I found them really helpful when I has issues whilst teaching.
I knew the day had come to get out of the profession when I considered crashing my car into a tree on the way to work to avoid having to go in. I think the only reason I didn't was because my DC were in the car with me.

woodlandfairycreature Tue 10-Dec-13 21:20:16

Mamma, I'm not trying to make you feel awful but yeah I've had that - kids shouting something unpleasant (I won't say what) when my back is turned in a stupid voice, so I don't know who it is. And yes, it has made me feel completely shit and worthless as a teacher and a human.

However this is more a general confidence crisis thing - have had a terrible year and this class is the mouldy icing on Miss Havisham's wedding cake.

HamletsSister Tue 10-Dec-13 21:25:52

I can probably offer some practical, classroom management based solutions but is that what you want? If you are stressed and struggling, management have a responsibility to support you and to help, however they can. This might mean swapping classes with someone else, team teaching, extra training, someone sitting outside classes, parental involvement - any of these things.

I think you have to ask, in writing, copied to your union, for help and then see what is forthcoming.

But, if you want help, I am sure we can all come up with ways to help day to day.

ItsAllGoingToBeFine Tue 10-Dec-13 21:26:20

"You're being unfair!" I do follow the system we have (two warnings/detention) but we can only remove a child in extreme cases and I'd have to go out, phone for help and fill in a referral form and to be honest it's difficult (impossible, really) to do that with four/five kids.

I really think you need to follow through with this - if you don't get them removed because it is difficult, that doesn't send the perpatrators a very good message.

Thanks. I think speaking to the head would exacerbate the problem as it would be "my fault" then - it is ALWAYS the way it goes. (Have already been told off for poor classroom management with them.) I'm in my tenth year teaching and it is just this class, yes.

You are hardly an NQT. I am not impressed by the lack of support from your managers.

Rather than leaving teaching altogether could you look for another teaching job, or maybe private tutoring?

woodlandfairycreature Tue 10-Dec-13 21:28:18

HamletsSister, thank you, but the union won't help and asking for support will just be a fast track to capability. That's why I'm seriously thinking of leaving as my options are - put up with it (leading me to a nervous breakdown!) or demand support, which will involve management coming in, undermining me and thus exacerbating the problems and pulling my lessons to shreds.

I'm not sure which is worse.

IceNoSlice Tue 10-Dec-13 21:30:17

Please consider phoning the helpline. I had a lot of support from a confidential counselling helpline linked to my profession.

Yes, you might cry. But that isn't always a bad thing. And you can let it all out, perhaps get a different perspective and it might help you find more strength for tomorrow. Good luck OP.

woodlandfairycreature Tue 10-Dec-13 21:31:07

ItsAll - thanks.

The problem is that to get someone removed I have to ring down - there isn't a phone in the classroom, so I have to step out of the classroom and it then just gets chaotic. I'm not removing children because of laziness (I know that's not what you're saying!) - but it's the actual practicalities. I have removed children before, and I'll do so again, but removing one child means me leaving the classroom which can in turn mean the others bubble over with madness.

Plus, I don't feel safe leaving the 'nice' children as the difficult ones in there are mean, not just to me but to the other kids!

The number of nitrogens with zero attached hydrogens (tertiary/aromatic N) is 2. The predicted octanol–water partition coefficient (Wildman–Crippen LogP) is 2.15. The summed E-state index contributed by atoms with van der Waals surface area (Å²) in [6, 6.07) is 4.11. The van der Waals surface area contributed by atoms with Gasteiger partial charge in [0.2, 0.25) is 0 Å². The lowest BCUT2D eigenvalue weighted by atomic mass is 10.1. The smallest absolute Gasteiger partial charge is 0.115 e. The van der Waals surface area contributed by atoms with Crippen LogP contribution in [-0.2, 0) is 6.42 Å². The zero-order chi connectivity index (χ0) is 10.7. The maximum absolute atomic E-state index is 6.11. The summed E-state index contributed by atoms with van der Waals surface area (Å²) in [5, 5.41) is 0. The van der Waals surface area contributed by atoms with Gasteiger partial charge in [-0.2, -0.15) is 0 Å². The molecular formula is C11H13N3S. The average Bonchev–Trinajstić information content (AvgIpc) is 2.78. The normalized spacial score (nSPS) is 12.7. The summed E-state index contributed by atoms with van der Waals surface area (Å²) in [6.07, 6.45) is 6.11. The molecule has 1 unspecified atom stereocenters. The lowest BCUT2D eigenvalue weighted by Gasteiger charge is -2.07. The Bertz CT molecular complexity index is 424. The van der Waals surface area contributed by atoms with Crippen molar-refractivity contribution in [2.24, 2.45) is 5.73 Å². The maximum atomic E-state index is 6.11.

It's just so hard.

Chottie Tue 10-Dec-13 21:32:45

Dear OP, I can hear the despair in your post. Please don't let this group of difficult teenagers railroad your career.

Can you split up the 'troublemakers' so they are not all sitting together? Could some of them be moved into a different class / set so you don't have to teach them all?

Good luck, I'll be thinking of you tomorrow x.

ilovecolinfirth Tue 10-Dec-13 21:34:49

Oh no! Poor you! It is the school's responsibility to support you, and if they're not, THEY are not doing their job properly. Firstly, although it feels like it, I doubt every child in that class are the worst offenders. Pick out the main culprits, have them removed, and focus on getting the others back on side.

You've survived (!!!) teaching for 10 years, don't let one class get you down.

woodlandfairycreature Tue 10-Dec-13 21:35:43

They're all sat apart. It doesn't seem to make much difference. I can't really move anybody either.

Sorry if I sound negative at all - it's just there aren't really many (any?) options, and I just can't spend another day being made to feel so awful, I hate tomorrow. It blights my entire weekend.

ilovecolinfirth Tue 10-Dec-13 21:36:05

Remove children before the lesson starts. You have every right to due to previous behaviour.

ilovesooty Tue 10-Dec-13 21:37:53

asking for support will just be a fast track to capability

Unfortunately yiu are right. You know your HT and SMT. Sadly it may be just this class now but you know that once other classes get wind of this it will spread. And this situation is being replicated up and down the land.

Can you pinpoint in any way how/why it might have started? How long have you been at this school?

The low level disruption is the most insidious and upsetting as it's the hardest to deal with. Is there a ringleader you can isolate and concentrate on?

Having been there (and I was a strong and capable teacher previously) my heart goes out to you.

I turned my back on a profession I loved. Remember that nothing is more important than your health.

MissMiniTheMinx Tue 10-Dec-13 21:38:04

Oh dear poor you, teenagers can be very rude and arrogant, its probably not person but must feel very hurtful and undermining. I think you need to speak to the head or whoever manages that year. Its not in your interests and therefore not in theirs to allow this to continue. Its not a reflection on you. I used to work with people and a couple of them really didn't like me and me them, I had to speak to manager and it was agreed that someone else should deal with them, whilst on other occasions I was sent in to deal with difficult cases where the client had been rude/violent or threatening towards staff, because I was experienced, thick skinned and quite confident. So try not to take it personally, it only takes one or two people, or one incident to set a train in motion that effects the whole dynamic of a group, for this sort of situation to be reached. Its certainly not a failure on your part.